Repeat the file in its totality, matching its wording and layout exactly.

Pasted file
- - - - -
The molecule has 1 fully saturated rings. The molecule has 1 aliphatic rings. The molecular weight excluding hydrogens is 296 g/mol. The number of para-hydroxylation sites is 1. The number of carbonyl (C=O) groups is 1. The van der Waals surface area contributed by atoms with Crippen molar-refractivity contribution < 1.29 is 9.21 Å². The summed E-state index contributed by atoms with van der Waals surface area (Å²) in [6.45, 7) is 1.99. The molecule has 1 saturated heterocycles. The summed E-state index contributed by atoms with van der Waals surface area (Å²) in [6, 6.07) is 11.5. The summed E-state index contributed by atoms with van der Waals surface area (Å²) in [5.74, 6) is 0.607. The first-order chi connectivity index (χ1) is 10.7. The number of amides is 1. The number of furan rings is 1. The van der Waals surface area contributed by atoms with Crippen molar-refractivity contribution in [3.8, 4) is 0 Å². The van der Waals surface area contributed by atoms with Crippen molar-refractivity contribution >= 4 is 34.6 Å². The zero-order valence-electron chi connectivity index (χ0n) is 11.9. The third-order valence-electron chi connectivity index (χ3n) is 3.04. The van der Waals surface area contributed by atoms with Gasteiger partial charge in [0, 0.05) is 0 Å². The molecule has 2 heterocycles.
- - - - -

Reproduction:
The molecule has 1 fully saturated rings. The molecule has 1 aliphatic rings. The molecular weight excluding hydrogens is 296 g/mol. The number of para-hydroxylation sites is 1. The number of carbonyl (C=O) groups is 1. The van der Waals surface area contributed by atoms with Crippen molar-refractivity contribution < 1.29 is 9.21 Å². The summed E-state index contributed by atoms with van der Waals surface area (Å²) in [6.45, 7) is 1.99. The molecule has 1 saturated heterocycles. The summed E-state index contributed by atoms with van der Waals surface area (Å²) in [6, 6.07) is 11.5. The summed E-state index contributed by atoms with van der Waals surface area (Å²) in [5.74, 6) is 0.607. The first-order chi connectivity index (χ1) is 10.7. The number of amides is 1. The number of furan rings is 1. The van der Waals surface area contributed by atoms with Crippen molar-refractivity contribution in [3.8, 4) is 0 Å². The van der Waals surface area contributed by atoms with Crippen molar-refractivity contribution >= 4 is 34.6 Å². The zero-order valence-electron chi connectivity index (χ0n) is 11.9. The third-order valence-electron chi connectivity index (χ3n) is 3.04. The van der Waals surface area contributed by atoms with Gasteiger partial charge in [0, 0.05) is 0 Å². The molecule has 2 heterocycles.